For years,Claire McCarville dreamed of going to college in New York or Los Angeles,and was thrilled last month to get accepted to selective schools in both places.But earlier this month,she sent a$300 deposit to Arizona State University,a 15-minute drive from her home in Phoenix.“It made more sense,”she said,“in light of the virus.”
Across the country,students like Ms.McCarville are rethinking their choices in a world altered by the pandemic.And universities,concerned about the potential for shrinking enrollment and lost revenue,are making a wave of decisions in response that could profoundly alter the landscape of higher education for years to come.
Lucrative spring sports seasons have been canceled,room and board payments have been refunded,and students at some schools are demanding hefty tuition discounts for what they see as a lost spring term.Other revenue sources like study abroad programs and campus bookstores have dried up,and federal research funding is threatened.
Already,colleges have seen their endowments weakened,and worry that fund-raising efforts will founder even as many families need more financial aid.They also expect to lose international students,especially from Asia,because of travel restrictions and concerns about studying abroad.Foreign students,usually paying full tuition,represent a significant revenue source everywhere,from the Ivy League to community colleges.
Some institutions are projecting$100 million losses for the spring,and many are now bracing for an even bigger financial hit in the fall,when some are planning for the possibility of having to continue remote classes.
Administrators anticipate that students grappling with the financial and psychological impacts of the virus could choose to stay closer to home,go to less expensive schools,take a year off or not go to college at all.A higher education trade group has predicted a 15 percent drop in enrollment nationwide,amounting to a$23 billion revenue loss.
“The combination of fear for health and safety and the economic impact at the same time is one that I haven’t experienced,and I don’t think most university leaders have,”said Kent D.Syverud,the chancellor of Syracuse University.
雪城大學(Syracuse University)校長肯特·塞弗魯德(Kent D.Syverud)說：“要同時擔心健康安全和經濟影響，是我從未有過的經歷，而且我認為大多數大學的領導人也沒有。”
“Will families choose to send their kids to college?”he wondered.“Will they choose to not send them or delay them?I just haven’t found anybody who has the best crystal ball to answer it.”
The coronavirus forced campuses to shut down at a time when higher education,which employs nearly four million people across the country,was already facing major challenges.Population declines are expected to reduce enrollment,even as skyrocketing tuition and student debt have led to questions about whether a college education is worth the cost.
In mid-March,Moody’s Investors Service downgraded the outlook for higher education from stable to negative,predicting that institutions with strong endowments and cash flow,like Harvard or Stanford,would weather the virus,while smaller ones would not.
3月中旬，穆迪投資者服務公司(Moody’s Investors Service)將高等教育前景的評級從穩定下調為負面，并預測像哈佛大學或斯坦福大學這樣擁有雄厚捐贈和現金流的學校將扛住病毒帶來的損失，而規模較小的學校則不妙。
But even wealthy universities have begun announcing austerity measures.Robert Zimmer,president of the University of Chicago,said in an April 7 email to staff that to buffer its losses,the university would freeze salaries,slow academic hiring,suspend discretionary spending and look for other budget cuts.The University of Pennsylvania announced similar measures,including a hiring freeze and a pause in new capital projects,on Monday.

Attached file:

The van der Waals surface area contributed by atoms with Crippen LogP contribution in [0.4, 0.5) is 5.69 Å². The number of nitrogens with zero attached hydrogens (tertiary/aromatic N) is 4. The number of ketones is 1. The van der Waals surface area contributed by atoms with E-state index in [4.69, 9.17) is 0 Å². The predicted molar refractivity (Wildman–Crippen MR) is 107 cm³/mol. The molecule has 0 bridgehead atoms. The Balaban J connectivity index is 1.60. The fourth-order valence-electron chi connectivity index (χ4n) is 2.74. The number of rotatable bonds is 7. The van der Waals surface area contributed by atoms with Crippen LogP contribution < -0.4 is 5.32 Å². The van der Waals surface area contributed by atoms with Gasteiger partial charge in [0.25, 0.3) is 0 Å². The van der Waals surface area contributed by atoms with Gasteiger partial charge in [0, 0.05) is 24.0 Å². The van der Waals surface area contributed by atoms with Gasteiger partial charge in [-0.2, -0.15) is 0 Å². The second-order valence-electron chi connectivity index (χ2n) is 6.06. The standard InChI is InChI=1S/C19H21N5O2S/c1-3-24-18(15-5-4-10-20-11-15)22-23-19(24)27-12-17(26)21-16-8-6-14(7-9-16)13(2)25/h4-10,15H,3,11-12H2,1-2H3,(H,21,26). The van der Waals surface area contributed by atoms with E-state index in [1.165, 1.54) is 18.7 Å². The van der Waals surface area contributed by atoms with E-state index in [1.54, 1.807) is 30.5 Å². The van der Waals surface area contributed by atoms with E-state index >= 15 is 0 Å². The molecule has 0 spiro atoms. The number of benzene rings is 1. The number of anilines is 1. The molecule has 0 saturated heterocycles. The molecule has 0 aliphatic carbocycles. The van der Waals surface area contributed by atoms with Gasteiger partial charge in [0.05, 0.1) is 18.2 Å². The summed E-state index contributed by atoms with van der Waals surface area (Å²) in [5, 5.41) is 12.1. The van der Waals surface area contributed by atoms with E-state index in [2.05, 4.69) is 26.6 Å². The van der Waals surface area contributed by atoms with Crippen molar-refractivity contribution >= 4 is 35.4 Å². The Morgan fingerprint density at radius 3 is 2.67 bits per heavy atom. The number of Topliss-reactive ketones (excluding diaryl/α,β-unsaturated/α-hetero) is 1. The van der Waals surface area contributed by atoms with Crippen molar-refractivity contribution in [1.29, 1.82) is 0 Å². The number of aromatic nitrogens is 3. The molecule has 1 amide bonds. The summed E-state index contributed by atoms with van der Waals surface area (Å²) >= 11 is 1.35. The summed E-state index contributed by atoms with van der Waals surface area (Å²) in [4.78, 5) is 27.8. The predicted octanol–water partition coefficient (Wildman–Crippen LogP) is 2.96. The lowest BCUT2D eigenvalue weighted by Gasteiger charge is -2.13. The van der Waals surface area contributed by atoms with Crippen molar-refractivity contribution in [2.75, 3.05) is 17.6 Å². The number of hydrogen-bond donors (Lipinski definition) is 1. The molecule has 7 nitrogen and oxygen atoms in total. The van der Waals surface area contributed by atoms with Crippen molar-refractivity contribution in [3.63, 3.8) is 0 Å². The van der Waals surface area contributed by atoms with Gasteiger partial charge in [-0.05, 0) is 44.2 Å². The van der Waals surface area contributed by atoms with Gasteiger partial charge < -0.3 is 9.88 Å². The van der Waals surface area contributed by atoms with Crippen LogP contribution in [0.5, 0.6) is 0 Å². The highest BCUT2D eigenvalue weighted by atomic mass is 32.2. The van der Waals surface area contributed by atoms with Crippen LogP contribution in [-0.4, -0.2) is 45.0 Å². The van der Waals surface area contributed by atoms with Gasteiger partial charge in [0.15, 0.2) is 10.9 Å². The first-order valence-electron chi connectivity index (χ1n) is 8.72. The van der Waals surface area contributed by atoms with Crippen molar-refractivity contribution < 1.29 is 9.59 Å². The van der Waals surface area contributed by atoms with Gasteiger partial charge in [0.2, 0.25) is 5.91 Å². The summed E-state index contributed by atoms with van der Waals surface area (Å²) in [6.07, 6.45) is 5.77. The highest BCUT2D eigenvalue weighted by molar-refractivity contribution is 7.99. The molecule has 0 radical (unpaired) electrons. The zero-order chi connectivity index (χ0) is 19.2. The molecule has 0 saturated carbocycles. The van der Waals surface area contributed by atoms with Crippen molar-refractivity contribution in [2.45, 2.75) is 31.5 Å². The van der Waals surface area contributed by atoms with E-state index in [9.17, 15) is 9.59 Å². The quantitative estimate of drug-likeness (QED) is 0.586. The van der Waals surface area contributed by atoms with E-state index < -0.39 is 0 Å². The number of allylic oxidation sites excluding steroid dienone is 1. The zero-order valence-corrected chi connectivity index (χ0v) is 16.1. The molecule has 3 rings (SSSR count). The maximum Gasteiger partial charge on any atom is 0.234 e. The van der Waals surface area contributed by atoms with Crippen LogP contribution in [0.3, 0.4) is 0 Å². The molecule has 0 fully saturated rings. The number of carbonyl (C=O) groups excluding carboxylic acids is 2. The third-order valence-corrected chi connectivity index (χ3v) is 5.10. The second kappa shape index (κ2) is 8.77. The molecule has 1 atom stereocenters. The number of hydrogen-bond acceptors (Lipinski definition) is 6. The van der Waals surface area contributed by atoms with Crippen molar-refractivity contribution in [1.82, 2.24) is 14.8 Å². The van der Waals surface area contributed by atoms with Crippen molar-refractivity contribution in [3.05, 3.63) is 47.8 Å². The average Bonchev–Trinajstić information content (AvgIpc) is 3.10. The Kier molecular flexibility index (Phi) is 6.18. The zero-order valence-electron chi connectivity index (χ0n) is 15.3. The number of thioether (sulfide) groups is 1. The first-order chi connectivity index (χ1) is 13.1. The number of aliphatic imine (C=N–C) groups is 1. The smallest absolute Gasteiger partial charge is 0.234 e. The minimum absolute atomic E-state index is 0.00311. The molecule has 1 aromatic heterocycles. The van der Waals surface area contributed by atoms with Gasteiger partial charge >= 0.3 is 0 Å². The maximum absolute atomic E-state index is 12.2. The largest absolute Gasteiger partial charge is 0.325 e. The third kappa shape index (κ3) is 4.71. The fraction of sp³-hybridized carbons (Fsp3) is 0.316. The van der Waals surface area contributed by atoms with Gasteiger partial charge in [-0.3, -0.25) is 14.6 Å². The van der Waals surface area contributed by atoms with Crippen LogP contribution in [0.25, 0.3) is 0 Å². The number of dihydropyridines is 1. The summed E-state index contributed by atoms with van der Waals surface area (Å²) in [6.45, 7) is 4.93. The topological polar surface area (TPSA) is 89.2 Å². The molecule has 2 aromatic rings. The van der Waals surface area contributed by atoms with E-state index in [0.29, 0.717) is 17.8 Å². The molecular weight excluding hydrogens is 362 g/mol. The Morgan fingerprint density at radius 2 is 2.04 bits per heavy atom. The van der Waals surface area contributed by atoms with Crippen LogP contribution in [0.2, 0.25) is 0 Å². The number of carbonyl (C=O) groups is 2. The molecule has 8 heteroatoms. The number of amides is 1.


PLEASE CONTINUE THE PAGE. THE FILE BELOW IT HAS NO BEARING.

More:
但即使是富裕的大學也開始宣布緊縮措施。芝加哥大學(University of Chicago)校長羅伯特·齊默(Robert Zimmer)在4月7日給員工的電子郵件中表示，為緩沖損失，該大學將凍結薪酬，減緩學術招聘，中止可自由支配的支出，并尋求其他預算削減。賓夕法尼亞大學(University of Pennsylvania)周一也宣布了類似的措施，包括凍結招聘和暫停新的資本項目。<紐約時報中英文網 http://www.738231.buzz/>
“I think it’s a greater systemic shock”than either the financial crisis of 2008 or the terrorist attacks of 2001,said Susan Fitzgerald,a Moody’s analyst.“We don’t know how long it’s going to go on or the multiple impacts.”
Colby College,a liberal arts school in Maine,has taken a typical blow.Its endowment,a rainy-day fund that can also serve as a proxy for a college’s financial health,dropped to$770 million earlier this month from$900 million at the end of last year.(It has since partially rebounded to$803 million.)And like many colleges,Colby has had to refund room and board for students asked to leave campus.
It has been able to balance its budget through a hiring freeze and savings on travel and events.But,said David Greene,Colby’s president,“in the long run,that is not a winning strategy.”
Like other administrators,Mr.Greene is hoping to reopen with classes on campus,rather than online,even if it means deferring the start of the fall semester.“Our whole model of education and all of its power comes from close human interaction,”he said.
But he can only delay so long.“If we had to start in October instead of September,that is not a real problem for us,”he said.“If we had to start in November instead of September,that’s probably not a real problem.What if we started in January and went through August?That would be a very different kind of problem.”
Although Congress provided$14 billion for higher education in the$2 trillion rescue bill signed by President Trump last month,a large chunk of that,$6 billion,was in the form of emergency cash grants for students in financial distress.
The rest of the bailout amounts to just 1 percent of total university expenses.College presidents say that won’t be enough to protect some institutions from slashing staff and programs,cutting back scholarships or perhaps even going under.They are asking for at least$46.6 billion in aid,to be divided equally between institutions and students,in the next stimulus package.